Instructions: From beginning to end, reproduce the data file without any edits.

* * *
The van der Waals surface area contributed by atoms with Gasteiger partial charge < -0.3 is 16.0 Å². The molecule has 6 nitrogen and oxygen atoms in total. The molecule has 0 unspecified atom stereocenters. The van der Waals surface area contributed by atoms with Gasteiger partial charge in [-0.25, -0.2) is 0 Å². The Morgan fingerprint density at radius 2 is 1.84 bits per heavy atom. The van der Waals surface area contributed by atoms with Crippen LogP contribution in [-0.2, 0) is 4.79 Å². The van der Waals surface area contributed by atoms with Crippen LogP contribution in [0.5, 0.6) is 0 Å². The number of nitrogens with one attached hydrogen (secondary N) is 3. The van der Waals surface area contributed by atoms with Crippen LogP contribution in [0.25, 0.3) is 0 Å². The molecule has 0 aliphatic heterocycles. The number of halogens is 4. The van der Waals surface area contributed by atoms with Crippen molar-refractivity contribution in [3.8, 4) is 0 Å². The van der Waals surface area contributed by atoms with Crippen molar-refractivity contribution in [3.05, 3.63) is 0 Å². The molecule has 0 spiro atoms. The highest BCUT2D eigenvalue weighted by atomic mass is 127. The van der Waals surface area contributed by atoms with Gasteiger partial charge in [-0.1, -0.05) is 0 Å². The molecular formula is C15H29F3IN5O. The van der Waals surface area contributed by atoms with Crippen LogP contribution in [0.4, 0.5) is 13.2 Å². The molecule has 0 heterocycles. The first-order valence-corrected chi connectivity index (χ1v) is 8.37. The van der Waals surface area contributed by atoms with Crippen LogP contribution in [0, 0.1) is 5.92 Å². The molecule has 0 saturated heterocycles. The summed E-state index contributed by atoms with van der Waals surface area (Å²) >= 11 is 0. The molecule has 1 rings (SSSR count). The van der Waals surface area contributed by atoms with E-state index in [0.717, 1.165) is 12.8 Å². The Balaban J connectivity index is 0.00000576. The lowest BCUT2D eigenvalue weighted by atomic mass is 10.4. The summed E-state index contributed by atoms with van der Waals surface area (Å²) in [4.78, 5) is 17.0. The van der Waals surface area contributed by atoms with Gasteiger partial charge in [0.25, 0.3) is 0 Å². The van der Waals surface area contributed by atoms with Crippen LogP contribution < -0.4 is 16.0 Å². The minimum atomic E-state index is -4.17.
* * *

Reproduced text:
The van der Waals surface area contributed by atoms with Gasteiger partial charge < -0.3 is 16.0 Å². The molecule has 6 nitrogen and oxygen atoms in total. The molecule has 0 unspecified atom stereocenters. The van der Waals surface area contributed by atoms with Gasteiger partial charge in [-0.25, -0.2) is 0 Å². The Morgan fingerprint density at radius 2 is 1.84 bits per heavy atom. The van der Waals surface area contributed by atoms with Crippen LogP contribution in [-0.2, 0) is 4.79 Å². The van der Waals surface area contributed by atoms with Crippen LogP contribution in [0.5, 0.6) is 0 Å². The number of nitrogens with one attached hydrogen (secondary N) is 3. The van der Waals surface area contributed by atoms with Crippen LogP contribution in [0.25, 0.3) is 0 Å². The molecule has 0 aliphatic heterocycles. The number of halogens is 4. The van der Waals surface area contributed by atoms with Crippen molar-refractivity contribution in [3.8, 4) is 0 Å². The van der Waals surface area contributed by atoms with Crippen molar-refractivity contribution in [3.05, 3.63) is 0 Å². The molecule has 0 spiro atoms. The highest BCUT2D eigenvalue weighted by atomic mass is 127. The van der Waals surface area contributed by atoms with Gasteiger partial charge in [-0.1, -0.05) is 0 Å². The molecular formula is C15H29F3IN5O. The van der Waals surface area contributed by atoms with Crippen LogP contribution in [0.4, 0.5) is 13.2 Å². The molecule has 0 heterocycles. The first-order valence-corrected chi connectivity index (χ1v) is 8.37. The van der Waals surface area contributed by atoms with Crippen LogP contribution in [0, 0.1) is 5.92 Å². The molecule has 0 saturated heterocycles. The summed E-state index contributed by atoms with van der Waals surface area (Å²) >= 11 is 0. The molecule has 1 rings (SSSR count). The van der Waals surface area contributed by atoms with E-state index in [0.717, 1.165) is 12.8 Å². The Balaban J connectivity index is 0.00000576. The lowest BCUT2D eigenvalue weighted by atomic mass is 10.4. The summed E-state index contributed by atoms with van der Waals surface area (Å²) in [4.78, 5) is 17.0. The van der Waals surface area contributed by atoms with Gasteiger partial charge in [0.25, 0.3) is 0 Å². The van der Waals surface area contributed by atoms with Crippen LogP contribution < -0.4 is 16.0 Å². The minimum atomic E-state index is -4.17.